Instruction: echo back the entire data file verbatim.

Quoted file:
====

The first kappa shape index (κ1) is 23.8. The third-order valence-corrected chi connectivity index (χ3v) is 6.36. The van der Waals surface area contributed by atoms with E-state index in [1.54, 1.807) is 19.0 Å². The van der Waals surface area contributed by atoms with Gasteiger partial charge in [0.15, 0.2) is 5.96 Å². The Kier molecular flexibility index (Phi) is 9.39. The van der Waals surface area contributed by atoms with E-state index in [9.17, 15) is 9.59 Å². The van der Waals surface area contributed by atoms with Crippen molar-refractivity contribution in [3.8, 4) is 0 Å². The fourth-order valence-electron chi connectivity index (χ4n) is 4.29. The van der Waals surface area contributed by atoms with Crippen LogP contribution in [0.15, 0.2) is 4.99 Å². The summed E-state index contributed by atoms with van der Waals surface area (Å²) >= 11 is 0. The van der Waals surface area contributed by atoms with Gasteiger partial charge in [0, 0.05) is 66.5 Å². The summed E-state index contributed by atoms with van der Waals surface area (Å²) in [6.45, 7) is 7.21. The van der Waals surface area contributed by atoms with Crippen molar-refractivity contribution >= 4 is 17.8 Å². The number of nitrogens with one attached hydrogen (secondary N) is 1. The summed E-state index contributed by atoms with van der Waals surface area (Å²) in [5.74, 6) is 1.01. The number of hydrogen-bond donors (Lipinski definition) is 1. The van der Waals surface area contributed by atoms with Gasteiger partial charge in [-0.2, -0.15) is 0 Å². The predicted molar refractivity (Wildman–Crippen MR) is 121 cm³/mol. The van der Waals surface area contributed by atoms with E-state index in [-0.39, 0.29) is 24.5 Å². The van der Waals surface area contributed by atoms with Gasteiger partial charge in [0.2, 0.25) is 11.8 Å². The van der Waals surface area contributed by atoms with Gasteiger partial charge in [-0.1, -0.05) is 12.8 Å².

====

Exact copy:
The first kappa shape index (κ1) is 23.8. The third-order valence-corrected chi connectivity index (χ3v) is 6.36. The van der Waals surface area contributed by atoms with E-state index in [1.54, 1.807) is 19.0 Å². The van der Waals surface area contributed by atoms with Gasteiger partial charge in [0.15, 0.2) is 5.96 Å². The Kier molecular flexibility index (Phi) is 9.39. The van der Waals surface area contributed by atoms with E-state index in [9.17, 15) is 9.59 Å². The van der Waals surface area contributed by atoms with Crippen molar-refractivity contribution in [3.8, 4) is 0 Å². The fourth-order valence-electron chi connectivity index (χ4n) is 4.29. The van der Waals surface area contributed by atoms with Crippen LogP contribution in [0.15, 0.2) is 4.99 Å². The summed E-state index contributed by atoms with van der Waals surface area (Å²) >= 11 is 0. The van der Waals surface area contributed by atoms with Gasteiger partial charge in [0, 0.05) is 66.5 Å². The summed E-state index contributed by atoms with van der Waals surface area (Å²) in [6.45, 7) is 7.21. The van der Waals surface area contributed by atoms with Crippen molar-refractivity contribution >= 4 is 17.8 Å². The number of nitrogens with one attached hydrogen (secondary N) is 1. The summed E-state index contributed by atoms with van der Waals surface area (Å²) in [5.74, 6) is 1.01. The number of hydrogen-bond donors (Lipinski definition) is 1. The van der Waals surface area contributed by atoms with Gasteiger partial charge in [-0.2, -0.15) is 0 Å². The predicted molar refractivity (Wildman–Crippen MR) is 121 cm³/mol. The van der Waals surface area contributed by atoms with E-state index in [-0.39, 0.29) is 24.5 Å². The van der Waals surface area contributed by atoms with Gasteiger partial charge in [0.2, 0.25) is 11.8 Å². The van der Waals surface area contributed by atoms with Gasteiger partial charge in [-0.1, -0.05) is 12.8 Å².